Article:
The first annual conference of NYU Law’s Tikvah Center for Law & Jewish Civilization focused on a single book: the seminal work Just and Unjust Wars: A Moral Argument with Historical Illustrations by Michael Walzer, a prolific philosopher and professor emeritus of social science at the Institute for Advanced Study in Princeton, New Jersey. Walzer is currently a joint fellow at both the Tikvah Center and the Straus Institute for the Advanced Study of Law & Justice.
Just and Unjust Wars, which originated in Walzer’s political activism related to the Vietnam War, is a foundational political ethics work that has had a significant impact on philosophical approaches to war. In the book, Walzer considers a range of moral issues related to military theory and armed conflict, using medieval just war theory as a basis for formulating a modern theory.
“The Enduring Legacy of Just and Unjust Wars—35 Years Later,” held November 8-10, was a multifaceted exploration of the issues raised by Walzer’s book and the changes in warfare that have occurred since. Topics included what has changed and not changed about war in recent decades, jus ad bellum (criteria to help conclude whether entering a particular war is justifiable) and jus in bello (guidelines determining the just conduct of war), nationality and humanitarianism, nuclear weapons, non-state terrorism and asymmetric warfare, and what constitutes victory.
The latter topic was the focus of the conference paper presented by Gabriella Blum, a 2010-11 Berkowitz Fellow at the Tikvah Center, an assistant professor at Harvard Law School, and a co-organizer of the conference. The other co-organizers were University Professor Joseph Weiler, director of the Tikvah Center, and Professor Iain Scobbie of the University of London’s School of Oriental and African Studies.
In an age of cyberwarfare and drones, Blum said, “The battlefield is everywhere, and we’re all potentially either targets or victims. The eternal question is whether that changes anything in the ethical prescriptions of the book, or if it just means that the ethical principles continue to endure and now it’s just a matter of translation and application in a new reality.”
While Walzer, too, was troubled by this question, the most crucial challenge posed at the conference, he said, was “the argument that if you stick to the rules of engagement prescribed by international humanitarian law or the Geneva Conventions or just war theory, if you fight like the good guys are supposed to fight, you won’t win…. That’s the most worrying argument that was made.”
Despite contemporary challenges to Walzer’s theory, Robert Howse, Lloyd C. Nelson Professor of International Law and a conference participant, has been deeply influenced by the book, which he read as a University of Toronto sophomore shortly after its publication.
“It had a major impact on me, especially Walzer’s evocation of a rich, complex moral vocabulary with which one could address the dilemmas of war,” Howse said. “The vocabulary deeply connected to the vocabulary of war but also allowed one to talk intelligently about the place of law in war.”
Walzer said he did not anticipate the longevity of Just and Unjust Wars: “I didn’t expect it to become a textbook at West Point. I certainly didn’t expect to be sitting at a conference 35 years later still talking about the book.”
The Tikvah Center conference was co-sponsored by NYU Law’s Institute for International Law and Justice and Jean Monnet Center for International and Regional Economic Law & Justice, as well as the European Journal of International Law.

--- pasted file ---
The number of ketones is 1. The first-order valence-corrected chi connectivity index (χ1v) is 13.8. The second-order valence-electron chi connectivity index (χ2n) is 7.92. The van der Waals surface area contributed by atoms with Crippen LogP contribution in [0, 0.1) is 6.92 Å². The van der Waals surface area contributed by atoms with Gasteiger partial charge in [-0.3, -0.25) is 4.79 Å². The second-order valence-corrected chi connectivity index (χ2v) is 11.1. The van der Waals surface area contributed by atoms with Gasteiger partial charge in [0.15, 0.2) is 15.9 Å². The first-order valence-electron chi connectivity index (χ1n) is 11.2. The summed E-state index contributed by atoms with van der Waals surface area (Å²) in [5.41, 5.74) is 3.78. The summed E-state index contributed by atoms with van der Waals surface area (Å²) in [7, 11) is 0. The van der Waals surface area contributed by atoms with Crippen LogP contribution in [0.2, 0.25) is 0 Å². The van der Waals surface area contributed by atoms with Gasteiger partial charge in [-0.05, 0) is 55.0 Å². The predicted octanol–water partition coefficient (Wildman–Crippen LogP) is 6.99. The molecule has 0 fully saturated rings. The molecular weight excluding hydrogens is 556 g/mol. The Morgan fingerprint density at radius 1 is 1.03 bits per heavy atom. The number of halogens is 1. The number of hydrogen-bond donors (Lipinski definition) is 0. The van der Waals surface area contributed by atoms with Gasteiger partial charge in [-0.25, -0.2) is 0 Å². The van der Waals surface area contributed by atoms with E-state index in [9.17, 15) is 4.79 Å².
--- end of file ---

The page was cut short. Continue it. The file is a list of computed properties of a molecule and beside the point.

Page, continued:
Walzer's Straus Public Lecture focuses on a global justice theory that would also apply locally
On November 16, a week after the conference about his book, Walzer delivered the Joseph and Gwendolyn Straus Public Lecture, “Global and Local Justice,” in which he tackled the question of whether a single unified theory could implement both global and local justice in a universally acceptable way.
“Global justice would seem to require a global theory—a single philosophically grounded account of what justice is that explains why it ought to be realized in exactly this way everywhere,” Walzer said in his lecture.
But there are practical difficulties in formulating such a theory, Walzer continued. “The diversity of cultures and the plurality of states make it unlikely that a single account of justice, even if it were the single true account, could ever be persuasive across the globe or enforceable in everyday practice.” Even if that account were possible, he added, no universally recognized global agent of justice exists to put it into action.
Yet fundamental global problems, such as the vast gulf between poverty and wealth and the particular vulnerability of the disadvantaged to natural disasters and political violence, point to the possibility of a universally applicable critique based on “the simple wrongness of human suffering,” Walzer argued.
Walzer articulated what he called a “minimalist account of justice” that might be widely implemented. “What we require is minimalist in character: the recognition of people like ourselves, concern for their suffering, and a few widely-shared moral principles. If these three amount to a theory, it is, so to speak, a little theory, one that is incomplete in much the same way that global society is incomplete.”
“If men and women everywhere were protected against the common disasters of nature and social life,” Walzer said, “if the predatory versions of politics and business were under control, it seems to me that we could let cultural difference, political struggle, and economic competition work their ways and produce whatever they produce.”
Watch the full video of the Straus Public Lecture (1 hr, 14 min):
Posted on December 3, 2010